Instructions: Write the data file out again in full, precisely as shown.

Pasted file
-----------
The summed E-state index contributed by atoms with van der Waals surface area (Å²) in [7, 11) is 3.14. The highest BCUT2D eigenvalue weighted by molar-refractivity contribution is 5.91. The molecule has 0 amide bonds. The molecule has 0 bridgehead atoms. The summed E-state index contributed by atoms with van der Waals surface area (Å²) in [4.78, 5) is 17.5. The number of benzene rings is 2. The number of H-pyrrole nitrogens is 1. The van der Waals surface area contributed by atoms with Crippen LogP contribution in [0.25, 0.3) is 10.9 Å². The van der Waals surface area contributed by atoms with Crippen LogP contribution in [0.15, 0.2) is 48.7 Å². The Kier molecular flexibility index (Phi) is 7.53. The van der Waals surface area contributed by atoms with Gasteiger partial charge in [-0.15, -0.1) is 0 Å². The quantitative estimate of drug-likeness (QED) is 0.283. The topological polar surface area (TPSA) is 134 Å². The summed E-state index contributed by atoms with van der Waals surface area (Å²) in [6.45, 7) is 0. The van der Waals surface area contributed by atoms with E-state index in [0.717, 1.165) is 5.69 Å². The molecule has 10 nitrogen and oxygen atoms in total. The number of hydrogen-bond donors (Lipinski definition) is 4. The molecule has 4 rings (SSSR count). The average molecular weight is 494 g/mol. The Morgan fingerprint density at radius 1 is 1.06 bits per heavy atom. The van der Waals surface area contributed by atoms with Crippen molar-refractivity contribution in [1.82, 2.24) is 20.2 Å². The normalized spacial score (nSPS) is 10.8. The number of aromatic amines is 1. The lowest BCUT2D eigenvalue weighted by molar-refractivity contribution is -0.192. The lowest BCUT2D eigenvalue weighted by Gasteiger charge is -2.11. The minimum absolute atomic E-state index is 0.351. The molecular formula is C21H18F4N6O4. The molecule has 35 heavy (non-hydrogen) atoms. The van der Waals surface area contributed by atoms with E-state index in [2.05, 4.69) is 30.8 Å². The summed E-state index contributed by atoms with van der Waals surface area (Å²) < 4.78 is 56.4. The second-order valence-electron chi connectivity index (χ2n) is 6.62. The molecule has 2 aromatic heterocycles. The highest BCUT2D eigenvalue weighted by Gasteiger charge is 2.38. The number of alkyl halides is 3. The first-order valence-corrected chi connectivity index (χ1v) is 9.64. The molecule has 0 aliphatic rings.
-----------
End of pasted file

The summed E-state index contributed by atoms with van der Waals surface area (Å²) in [7, 11) is 3.14. The highest BCUT2D eigenvalue weighted by molar-refractivity contribution is 5.91. The molecule has 0 amide bonds. The molecule has 0 bridgehead atoms. The summed E-state index contributed by atoms with van der Waals surface area (Å²) in [4.78, 5) is 17.5. The number of benzene rings is 2. The number of H-pyrrole nitrogens is 1. The van der Waals surface area contributed by atoms with Crippen LogP contribution in [0.25, 0.3) is 10.9 Å². The van der Waals surface area contributed by atoms with Crippen LogP contribution in [0.15, 0.2) is 48.7 Å². The Kier molecular flexibility index (Phi) is 7.53. The van der Waals surface area contributed by atoms with Gasteiger partial charge in [-0.15, -0.1) is 0 Å². The quantitative estimate of drug-likeness (QED) is 0.283. The topological polar surface area (TPSA) is 134 Å². The summed E-state index contributed by atoms with van der Waals surface area (Å²) in [6.45, 7) is 0. The van der Waals surface area contributed by atoms with E-state index in [0.717, 1.165) is 5.69 Å². The molecule has 10 nitrogen and oxygen atoms in total. The number of hydrogen-bond donors (Lipinski definition) is 4. The molecule has 4 rings (SSSR count). The average molecular weight is 494 g/mol. The Morgan fingerprint density at radius 1 is 1.06 bits per heavy atom. The van der Waals surface area contributed by atoms with Crippen molar-refractivity contribution in [1.82, 2.24) is 20.2 Å². The normalized spacial score (nSPS) is 10.8. The number of aromatic amines is 1. The lowest BCUT2D eigenvalue weighted by molar-refractivity contribution is -0.192. The lowest BCUT2D eigenvalue weighted by Gasteiger charge is -2.11. The minimum absolute atomic E-state index is 0.351. The molecular formula is C21H18F4N6O4. The molecule has 35 heavy (non-hydrogen) atoms. The van der Waals surface area contributed by atoms with E-state index in [2.05, 4.69) is 30.8 Å². The summed E-state index contributed by atoms with van der Waals surface area (Å²) < 4.78 is 56.4. The second-order valence-electron chi connectivity index (χ2n) is 6.62. The molecule has 2 aromatic heterocycles. The highest BCUT2D eigenvalue weighted by Gasteiger charge is 2.38. The number of alkyl halides is 3. The first-order valence-corrected chi connectivity index (χ1v) is 9.64. The molecule has 0 aliphatic rings.